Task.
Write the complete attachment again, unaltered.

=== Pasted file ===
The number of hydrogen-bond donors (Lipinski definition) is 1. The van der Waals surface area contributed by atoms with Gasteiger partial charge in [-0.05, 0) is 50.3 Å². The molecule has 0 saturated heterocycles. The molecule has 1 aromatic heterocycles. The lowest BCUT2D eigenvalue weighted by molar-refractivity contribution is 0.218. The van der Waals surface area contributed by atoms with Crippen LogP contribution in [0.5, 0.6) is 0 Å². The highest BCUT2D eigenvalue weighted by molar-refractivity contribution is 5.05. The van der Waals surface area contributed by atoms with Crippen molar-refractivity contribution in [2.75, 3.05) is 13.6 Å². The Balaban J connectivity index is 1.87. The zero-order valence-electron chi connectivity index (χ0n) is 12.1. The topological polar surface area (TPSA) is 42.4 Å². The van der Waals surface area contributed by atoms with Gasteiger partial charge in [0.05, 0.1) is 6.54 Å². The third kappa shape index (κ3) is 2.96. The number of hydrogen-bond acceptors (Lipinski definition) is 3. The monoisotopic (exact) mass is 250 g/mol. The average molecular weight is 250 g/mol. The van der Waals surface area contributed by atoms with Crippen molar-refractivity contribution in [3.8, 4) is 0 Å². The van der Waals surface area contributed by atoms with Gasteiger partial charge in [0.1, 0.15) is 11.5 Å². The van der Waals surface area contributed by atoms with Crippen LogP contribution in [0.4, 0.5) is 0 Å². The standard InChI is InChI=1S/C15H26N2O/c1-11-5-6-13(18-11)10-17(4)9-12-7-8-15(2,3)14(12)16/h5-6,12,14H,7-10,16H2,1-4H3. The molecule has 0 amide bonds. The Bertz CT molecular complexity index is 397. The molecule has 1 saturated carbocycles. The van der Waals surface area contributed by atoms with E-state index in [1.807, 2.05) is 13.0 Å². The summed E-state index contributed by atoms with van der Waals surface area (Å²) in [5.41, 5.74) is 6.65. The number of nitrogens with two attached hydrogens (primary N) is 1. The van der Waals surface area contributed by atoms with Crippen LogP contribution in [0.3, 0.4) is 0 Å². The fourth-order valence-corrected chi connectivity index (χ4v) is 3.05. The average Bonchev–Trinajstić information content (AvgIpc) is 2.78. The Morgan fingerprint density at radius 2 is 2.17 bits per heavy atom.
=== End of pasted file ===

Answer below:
The number of hydrogen-bond donors (Lipinski definition) is 1. The van der Waals surface area contributed by atoms with Gasteiger partial charge in [-0.05, 0) is 50.3 Å². The molecule has 0 saturated heterocycles. The molecule has 1 aromatic heterocycles. The lowest BCUT2D eigenvalue weighted by molar-refractivity contribution is 0.218. The van der Waals surface area contributed by atoms with Crippen LogP contribution in [0.5, 0.6) is 0 Å². The highest BCUT2D eigenvalue weighted by molar-refractivity contribution is 5.05. The van der Waals surface area contributed by atoms with Crippen molar-refractivity contribution in [2.75, 3.05) is 13.6 Å². The Balaban J connectivity index is 1.87. The zero-order valence-electron chi connectivity index (χ0n) is 12.1. The topological polar surface area (TPSA) is 42.4 Å². The van der Waals surface area contributed by atoms with Gasteiger partial charge in [0.05, 0.1) is 6.54 Å². The third kappa shape index (κ3) is 2.96. The number of hydrogen-bond acceptors (Lipinski definition) is 3. The monoisotopic (exact) mass is 250 g/mol. The average molecular weight is 250 g/mol. The van der Waals surface area contributed by atoms with Crippen molar-refractivity contribution in [3.8, 4) is 0 Å². The van der Waals surface area contributed by atoms with Gasteiger partial charge in [0.1, 0.15) is 11.5 Å². The van der Waals surface area contributed by atoms with Crippen LogP contribution in [0.4, 0.5) is 0 Å². The standard InChI is InChI=1S/C15H26N2O/c1-11-5-6-13(18-11)10-17(4)9-12-7-8-15(2,3)14(12)16/h5-6,12,14H,7-10,16H2,1-4H3. The molecule has 0 amide bonds. The Bertz CT molecular complexity index is 397. The molecule has 1 saturated carbocycles. The van der Waals surface area contributed by atoms with E-state index in [1.807, 2.05) is 13.0 Å². The summed E-state index contributed by atoms with van der Waals surface area (Å²) in [5.41, 5.74) is 6.65. The number of nitrogens with two attached hydrogens (primary N) is 1. The van der Waals surface area contributed by atoms with Crippen LogP contribution in [0.3, 0.4) is 0 Å². The fourth-order valence-corrected chi connectivity index (χ4v) is 3.05. The average Bonchev–Trinajstić information content (AvgIpc) is 2.78. The Morgan fingerprint density at radius 2 is 2.17 bits per heavy atom.